Syria's moment

So Syria is in and the United States is out as the major player in the next round of Lebanon's destiny. That is the way it is. Hard as it may be for Washington to accept that its best option is to bide its time, to let other actors - the Saudis as well as the Syrians - take the lead for the next few months, it should be willing to step back with some relief as well as grace.

Lebanon's factions are getting ready to return to Geneva for another round of reconciliation talks. If the principal issue was a workable peace and power sharing among Lebanon's Christian, Druze, and Muslim divisions, the talks must be welcomed, even under the evidence of string-pulling by Syrian President Hafez Assad.

It's not certain Damascus will succeed any better than did Washington, acting in concert with Israel and the other peacekeeper forces. The eventual outcome for Lebanon - the options are a small Christian-led state, Christian domination of the whole state, partition into Christian-, Syrian-, and Israeli-dominated sectors, or Arab domination - remains a mystery. Lebanon's military and political leaders are already at odds. After Syria has its go at it, it is anybody's guess who will try next. No major role seems likely for the US soon.

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Washington's mistake in Lebanon wasn't in the motive to help, but in the execution. America's concept of itself as a peacemaker, quite apart from US interests in supporting Israel and securing Arab cooperation, is a permanent and positive national trait.

The US went wrong in making itself a partisan in the Lebanon struggle. It mixed its Lebanon strategy with movement on the West Bank issue. The US, the Israelis, and the Syrians became preoccupied with Israeli withdrawal from Lebanon as a prelude to action on the West Bank. Washington never seemed to discern who the enemy in Lebanon was. It did not apprehend the level and logic of Syrian involvement.

At home, the administration tried to sell a prolonged Marine presence in Lebanon and a pronounced US-Israeli strategic alliance as a defense against a Soviet-Syrian menace in the region. It's ironic to note how that argument has been dropped with hardly a murmur in Washington as US influence has lapsed. The fact is, the American public and military are relieved that the Marines have been pulled offshore.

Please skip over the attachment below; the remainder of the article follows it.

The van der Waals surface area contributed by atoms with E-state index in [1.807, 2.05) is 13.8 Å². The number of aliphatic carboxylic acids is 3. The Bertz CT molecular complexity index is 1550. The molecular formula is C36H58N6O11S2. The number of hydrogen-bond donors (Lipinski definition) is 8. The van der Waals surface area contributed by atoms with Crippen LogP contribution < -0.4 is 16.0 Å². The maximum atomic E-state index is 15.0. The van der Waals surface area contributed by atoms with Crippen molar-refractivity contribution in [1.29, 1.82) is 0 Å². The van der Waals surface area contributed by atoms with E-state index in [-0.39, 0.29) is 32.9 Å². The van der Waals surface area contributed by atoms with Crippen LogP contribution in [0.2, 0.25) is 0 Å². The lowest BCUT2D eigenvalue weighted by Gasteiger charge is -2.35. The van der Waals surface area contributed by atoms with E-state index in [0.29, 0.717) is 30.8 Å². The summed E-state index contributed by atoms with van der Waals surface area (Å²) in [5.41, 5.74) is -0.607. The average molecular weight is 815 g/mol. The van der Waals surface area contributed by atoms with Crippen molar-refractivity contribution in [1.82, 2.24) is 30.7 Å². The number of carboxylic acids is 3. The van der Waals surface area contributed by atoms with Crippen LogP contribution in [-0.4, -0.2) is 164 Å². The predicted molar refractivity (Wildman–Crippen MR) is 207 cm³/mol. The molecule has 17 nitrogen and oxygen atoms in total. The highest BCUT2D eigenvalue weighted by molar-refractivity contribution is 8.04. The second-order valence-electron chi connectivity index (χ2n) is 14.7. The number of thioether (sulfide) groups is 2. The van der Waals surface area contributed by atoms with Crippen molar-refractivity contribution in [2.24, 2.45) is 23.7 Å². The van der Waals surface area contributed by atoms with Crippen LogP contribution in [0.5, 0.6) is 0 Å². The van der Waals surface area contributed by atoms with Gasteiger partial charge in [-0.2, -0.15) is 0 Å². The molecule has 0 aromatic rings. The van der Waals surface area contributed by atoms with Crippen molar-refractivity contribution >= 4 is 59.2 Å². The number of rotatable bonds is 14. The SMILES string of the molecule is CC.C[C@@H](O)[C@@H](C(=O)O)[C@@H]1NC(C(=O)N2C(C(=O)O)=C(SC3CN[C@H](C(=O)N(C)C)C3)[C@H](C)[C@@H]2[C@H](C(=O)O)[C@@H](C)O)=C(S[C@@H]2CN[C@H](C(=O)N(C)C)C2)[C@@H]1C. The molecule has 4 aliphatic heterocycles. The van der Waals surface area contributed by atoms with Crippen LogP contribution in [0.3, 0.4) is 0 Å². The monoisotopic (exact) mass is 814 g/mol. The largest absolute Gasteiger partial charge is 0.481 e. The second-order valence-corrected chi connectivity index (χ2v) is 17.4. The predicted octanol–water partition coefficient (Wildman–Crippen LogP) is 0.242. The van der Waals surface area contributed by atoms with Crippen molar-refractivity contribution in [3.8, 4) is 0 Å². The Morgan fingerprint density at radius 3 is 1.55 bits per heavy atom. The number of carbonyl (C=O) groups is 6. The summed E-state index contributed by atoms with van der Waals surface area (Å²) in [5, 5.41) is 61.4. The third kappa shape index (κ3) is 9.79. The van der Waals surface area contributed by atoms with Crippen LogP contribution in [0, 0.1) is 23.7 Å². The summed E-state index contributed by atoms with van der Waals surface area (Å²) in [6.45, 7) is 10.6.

That is not to say, after events have run their course, the US public would not support another round of US diplomacy in the region. But force or gunboat diplomacy will not likely return to style soon. America has had its share of successes in the Middle East the past decade: the Sinai agreements, Camp David, even Lebanon efforts like overseeing the Palestine Liberation Organization evacuation in 1983. Among diplomatic innovations, the US introduced shuttle diplomacy, retreats of heads of state to rural settings, offered incentives to Israel and Egypt to reach an accord. This isn't a barren record.

Still, this is Syria's moment. The Syrians are flying high. They seem to be a problem for everybody nearby. The Jordanians and Saudis fear to misstep. They worry the Iraqis. They're Israel's arch rivals. But Syria has its own domestic opinion upset about Lebanon. It faces its own split over strong man Assad's successors. Some Washington analysts see the possibility that, if Iran gains the upper hand over Iraq, Syria may be moved closer to the United States against a powerful Islamic fundamentalist push from Tehran.

Cancellation of Lebanon President Gemayel's pact with Israel is understandably lamented by the Israelis. Abrogating the pact has made possible Lebanon's return to Geneva for reconciliation talks. But to the Israelis, US acquiescence in the annulment calls into question US commitment as a guarantor of peace agreements. Israel has its own problems with its occupation of south Lebanon. The Israeli invasion of Lebanon was unneeded, its critics say. The cost in lives and shekels strains the Israeli conscience and economy.

What next? The United States, as its election nears, has no readily available card in the Middle East. Israel is not ready to deal with the West Bank. Syria and Israel should quietly be urged to cool it - as if either has the will at the moment to attack the other. There's no need to descend to blame-laying for US disappointment in Lebanon. Washington should accept the hard lessons just learned, bide its time, and get ready for the next Middle East opportunity, which will surely come.

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